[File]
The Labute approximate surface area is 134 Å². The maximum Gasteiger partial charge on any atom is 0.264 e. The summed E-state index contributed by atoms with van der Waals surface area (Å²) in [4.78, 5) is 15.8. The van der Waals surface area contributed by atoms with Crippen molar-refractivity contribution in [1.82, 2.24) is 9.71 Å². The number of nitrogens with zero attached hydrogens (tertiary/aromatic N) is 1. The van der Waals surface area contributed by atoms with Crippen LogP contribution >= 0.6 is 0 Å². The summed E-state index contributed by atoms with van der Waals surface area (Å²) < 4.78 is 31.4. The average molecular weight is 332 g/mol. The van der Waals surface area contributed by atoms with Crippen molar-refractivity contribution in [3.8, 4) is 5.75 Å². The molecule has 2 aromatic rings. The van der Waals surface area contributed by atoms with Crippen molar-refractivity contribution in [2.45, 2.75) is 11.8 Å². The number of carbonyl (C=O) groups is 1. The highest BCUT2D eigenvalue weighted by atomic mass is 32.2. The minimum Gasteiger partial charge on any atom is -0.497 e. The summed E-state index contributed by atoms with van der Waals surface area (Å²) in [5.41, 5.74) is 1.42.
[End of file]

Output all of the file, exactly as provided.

The Labute approximate surface area is 134 Å². The maximum Gasteiger partial charge on any atom is 0.264 e. The summed E-state index contributed by atoms with van der Waals surface area (Å²) in [4.78, 5) is 15.8. The van der Waals surface area contributed by atoms with Crippen molar-refractivity contribution in [1.82, 2.24) is 9.71 Å². The number of nitrogens with zero attached hydrogens (tertiary/aromatic N) is 1. The van der Waals surface area contributed by atoms with Crippen LogP contribution >= 0.6 is 0 Å². The summed E-state index contributed by atoms with van der Waals surface area (Å²) < 4.78 is 31.4. The average molecular weight is 332 g/mol. The van der Waals surface area contributed by atoms with Crippen molar-refractivity contribution in [3.8, 4) is 5.75 Å². The molecule has 2 aromatic rings. The van der Waals surface area contributed by atoms with Crippen molar-refractivity contribution in [2.45, 2.75) is 11.8 Å². The number of carbonyl (C=O) groups is 1. The highest BCUT2D eigenvalue weighted by atomic mass is 32.2. The minimum Gasteiger partial charge on any atom is -0.497 e. The summed E-state index contributed by atoms with van der Waals surface area (Å²) in [5.41, 5.74) is 1.42.